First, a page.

Costa, Sir Michael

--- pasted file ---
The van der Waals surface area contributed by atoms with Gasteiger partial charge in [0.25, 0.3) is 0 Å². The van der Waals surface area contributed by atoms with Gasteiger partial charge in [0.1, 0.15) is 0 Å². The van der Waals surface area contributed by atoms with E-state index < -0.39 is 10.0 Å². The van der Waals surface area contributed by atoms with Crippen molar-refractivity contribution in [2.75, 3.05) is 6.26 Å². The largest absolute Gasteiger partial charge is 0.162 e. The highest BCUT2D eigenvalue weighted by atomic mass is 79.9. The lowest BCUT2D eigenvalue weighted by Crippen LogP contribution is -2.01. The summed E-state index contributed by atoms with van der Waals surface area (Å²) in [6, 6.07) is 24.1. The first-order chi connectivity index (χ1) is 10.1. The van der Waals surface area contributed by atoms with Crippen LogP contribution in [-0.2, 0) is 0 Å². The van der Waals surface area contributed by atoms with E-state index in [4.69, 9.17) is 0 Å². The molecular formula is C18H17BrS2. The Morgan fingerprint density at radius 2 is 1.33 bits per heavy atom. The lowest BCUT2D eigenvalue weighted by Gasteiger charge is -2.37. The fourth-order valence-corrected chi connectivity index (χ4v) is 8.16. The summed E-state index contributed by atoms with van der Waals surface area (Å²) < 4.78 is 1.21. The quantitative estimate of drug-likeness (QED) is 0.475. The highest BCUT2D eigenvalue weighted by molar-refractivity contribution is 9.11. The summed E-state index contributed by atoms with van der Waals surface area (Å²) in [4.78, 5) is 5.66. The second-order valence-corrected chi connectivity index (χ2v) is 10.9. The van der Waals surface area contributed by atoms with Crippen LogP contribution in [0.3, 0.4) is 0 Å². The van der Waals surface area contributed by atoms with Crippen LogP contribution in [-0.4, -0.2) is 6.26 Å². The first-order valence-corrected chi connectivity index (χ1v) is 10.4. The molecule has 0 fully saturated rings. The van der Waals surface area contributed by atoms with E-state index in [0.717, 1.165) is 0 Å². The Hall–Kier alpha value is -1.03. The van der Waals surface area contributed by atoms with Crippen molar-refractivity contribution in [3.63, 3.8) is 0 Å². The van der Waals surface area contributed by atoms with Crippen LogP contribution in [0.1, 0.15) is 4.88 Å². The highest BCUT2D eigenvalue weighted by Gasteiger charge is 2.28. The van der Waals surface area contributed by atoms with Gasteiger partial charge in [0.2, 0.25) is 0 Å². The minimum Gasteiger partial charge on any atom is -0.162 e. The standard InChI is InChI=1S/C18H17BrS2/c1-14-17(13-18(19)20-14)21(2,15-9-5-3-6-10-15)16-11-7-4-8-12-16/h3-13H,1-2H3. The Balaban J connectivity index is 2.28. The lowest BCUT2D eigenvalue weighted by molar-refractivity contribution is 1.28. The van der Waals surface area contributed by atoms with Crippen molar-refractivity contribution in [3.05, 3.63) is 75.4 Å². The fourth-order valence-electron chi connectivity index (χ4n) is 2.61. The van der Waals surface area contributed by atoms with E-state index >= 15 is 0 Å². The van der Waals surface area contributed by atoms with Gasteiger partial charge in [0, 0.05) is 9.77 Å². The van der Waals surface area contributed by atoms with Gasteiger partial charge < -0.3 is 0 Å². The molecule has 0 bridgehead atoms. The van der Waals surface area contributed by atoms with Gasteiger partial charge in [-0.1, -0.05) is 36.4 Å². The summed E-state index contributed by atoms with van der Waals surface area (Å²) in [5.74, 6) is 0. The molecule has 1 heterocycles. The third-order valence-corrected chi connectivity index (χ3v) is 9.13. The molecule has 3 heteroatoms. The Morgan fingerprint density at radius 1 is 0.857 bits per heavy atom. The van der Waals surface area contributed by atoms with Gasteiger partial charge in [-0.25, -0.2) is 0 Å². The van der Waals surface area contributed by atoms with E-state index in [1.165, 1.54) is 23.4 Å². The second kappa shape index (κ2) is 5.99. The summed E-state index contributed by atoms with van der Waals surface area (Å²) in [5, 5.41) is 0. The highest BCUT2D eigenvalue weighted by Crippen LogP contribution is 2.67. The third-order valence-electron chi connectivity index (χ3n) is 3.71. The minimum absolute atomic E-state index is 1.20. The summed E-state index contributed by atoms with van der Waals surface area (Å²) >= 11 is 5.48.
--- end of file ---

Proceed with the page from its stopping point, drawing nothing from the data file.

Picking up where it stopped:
Dramatic composer and eminent conductor and a member of a musical family. He was born at Naples, and was the son and pupil of Pasquale Costa, then at the Conservatory of St. Sebastian, Naples. He studied singing with his grandfather, Giacomo Tritto, and composition with Zingarelli. When only fifteen he composed a cantata, L'Immagine; and also a grand mass for four voices; three symphonies; and an oratorio, La Passione. He won a scholarship from Ferdinand, King of the two Sicilies, and in 1829 went to London. In that same year he wrote an opera, Malvina, for Barbaja, the impressario of San Carlo, Naples, and also went to Birmingham to direct a cantata of Zingarelli's. In 1830 Costa was engaged by LaPprte, as master of the piano at the King's Theatre and in 1833 as director and conductor. The following year he wrote music for the grand ballet, Kenilworth, and in 1832 was engaged by Monck Mason, the impressario, as director of music. At this time he wrote a ballet and several other works, among them concert pieces. The Italian Orchestra was that year placed under his direction, and in 1833, while director and conductor of the King's Theatre, he composed the ballet Sir Huon, for Taglioni. Costa was naturalized in 1839 and became conductor of the Philharmonic Society in 1846. Prior to that he composed the ballet music of Alma and an opera, Don Carlos. He wrote additional accompaniments for Soloman, Tudas and other of Handel's oratorios, for the Sacred Harmonic Society, also n opera, Malek Adhel, which is considered by musicians as a thoroughly conscientious work, with much melodius music in it. With the season of 1854 he gave up the baton of the Philharmonic Society and was succeeded for one year by Richard Wagner. Costa was knighted in 1868 by the Queen and was decorated by many countries. His fame rests chiefly upon his powers as a conductor and leader. His tact, firmness and ability as a conductor were generally acknowledged and his success was, up to that time, unprecedented. His compositions are occasionally brought forward by musicians, but they never brought him the fame that his powers as a leader did. He died in London in 1884 and was buried in the catacombs of Kensel Green.